2. John Calvin Rouse b. 12 Apr 1830 in Smyth County Virginia d. after 1902 in Sullivan County, Tennessee. , A miller by trade, he served in first the Confederate States Army and then joined the Union Army until the end of the Civil War. See later thisdocument. From his photograph as an old man, supplied by Thomas Evans, there is no doubt of John C. Rouse’s German heritage. He sports a tough, athletic body, strong cheek bones and piercing dark eyes. At this age, he had a long white beard and must have been a rather imposing figure. Army records said he was 5’-9" tall with gray eyes and white hair at age 72. He lived in the Silvicola community of Sullivan County, Tennessee near Shady Valley.

m. (1) Margaret Fry (b. ca 1840 d. 11 Feb 1858 in Smyth Co. Va) daughter of Andrew Fry and wife Sarah. The Fry family lived at Crooked Creek in Grayson Co. Virginia . SEE SHUPE OUTLINE. Margaret died one day after the birth of her second son George. She was the 1st of four wives of John Calvin Rouse.



Private, Co. D/A, 48th Virginia Infantry, Confederate States Army 1862-64

John Calvin was a Private in Capt. Buchanan’s, formerly Capts. James B. Greene and Robert H. Dungan’s Company D, also called Company A, of the 48th Virginia infantry, CSA. He is shown on muster records from April 30 to October 1864, having enlisted March 2, 1862 at 7-mile Ford, Virginia for a three-year stint. Files show him paid commutation of rations from March 25 of 1862 (date of Enlistment) through April 5, 1862 (date of joining this regiment). This record of payment is noted at Winchester, Virginia 13 Nov 1862, indicating that he was probably involved in the campaign of the northern Shenandoah Valley of the fall of 1862. No records exist of his conscription and there are no other rolls on file between August 31, 1861 and April 30, 1864. A note in his archive file shows his being examined at the General Hospital No. 6 in Richmond on 10 Oct 1863. This date was about three months after the Battle of Gettysburg, PA. Records of the 48th Virginia indicate they were in this battle. There is no reason to suspect that John Calvin Rouse was not present also and may have seen some action. The retreating Confederate forces would have taken a good while to recover from wounds enough to reach the comparative safety of Richmond. He was on a unit muster roll 31 Mar 1864. Another note from the office of the Provost Marshal General of the Army of the Potomac referred to him as a "Rebel deserter" and states he was sent to Washington on 22 Apr 1864 where he took the oath of allegiance to the Union. He was then furnished transport to Philadelphia, PA. .LDC-1997, records obtained by F. Raymond Parker 1997.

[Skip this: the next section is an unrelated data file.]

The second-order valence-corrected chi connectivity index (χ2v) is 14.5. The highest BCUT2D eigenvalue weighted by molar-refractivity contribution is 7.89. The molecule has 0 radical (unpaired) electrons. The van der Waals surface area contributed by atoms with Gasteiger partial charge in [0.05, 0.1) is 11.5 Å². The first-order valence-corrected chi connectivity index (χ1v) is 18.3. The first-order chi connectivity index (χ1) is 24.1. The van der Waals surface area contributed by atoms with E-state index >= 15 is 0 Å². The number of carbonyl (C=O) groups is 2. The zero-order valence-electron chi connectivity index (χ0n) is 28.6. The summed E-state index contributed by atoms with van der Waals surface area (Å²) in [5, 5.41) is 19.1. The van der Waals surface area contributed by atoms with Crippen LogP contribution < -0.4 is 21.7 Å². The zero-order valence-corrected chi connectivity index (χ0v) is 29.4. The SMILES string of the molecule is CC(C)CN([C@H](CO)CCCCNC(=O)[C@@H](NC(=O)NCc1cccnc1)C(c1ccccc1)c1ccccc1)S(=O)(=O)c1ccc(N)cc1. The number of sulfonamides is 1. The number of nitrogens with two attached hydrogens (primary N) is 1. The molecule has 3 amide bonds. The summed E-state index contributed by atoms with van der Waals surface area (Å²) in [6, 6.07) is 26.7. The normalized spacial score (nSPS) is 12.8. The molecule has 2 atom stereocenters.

Corporal, Co. B., 3rd North Carolina Volunteer Infantry, United States Army 1864-65

John Calvin’s troubles or disagreements with the Confederates were resolved quickly, because he was enrolled on the 3rd day of July 1864 in Company B, commanded by Capt. L. W. Mcintoss? (sp.) of the 3rd Regiment of North Carolina. While on patrol with his unit near Knoxville, he aggravated his spinal rheumatism which was to become the basis of a pension application in 1890. His application states that he was honorably discharged at Knoxville on the 8th day of August 1865. A brief regimental history is included later in this document. LDC-1998

On October 1, 1898 John Calvin answered an inquiry from the Department of Interior, Bureau of Pensions, in his own handwriting. In this inquiry he states he was married to Manerva Smith 8 Jan 1891 by J.M. Newland at Blountville, Tennessee in the County Court Clerks office. He then refers to his former wife Sephrony Ashley d. 1879 at Abingdon, Virginia. His list of living children at the time consisted of F.M. Rouse b. 1855, G.W. Rouse b. 1857, J.H. Rouse 1859, W. H. Rouse 1861, J.C. Rouse 1865/8, N. Rouse 1870 (this writer’s great grandmother Nancy Elizabeth), S.F. Rouse 1873 and C. B. Rouse.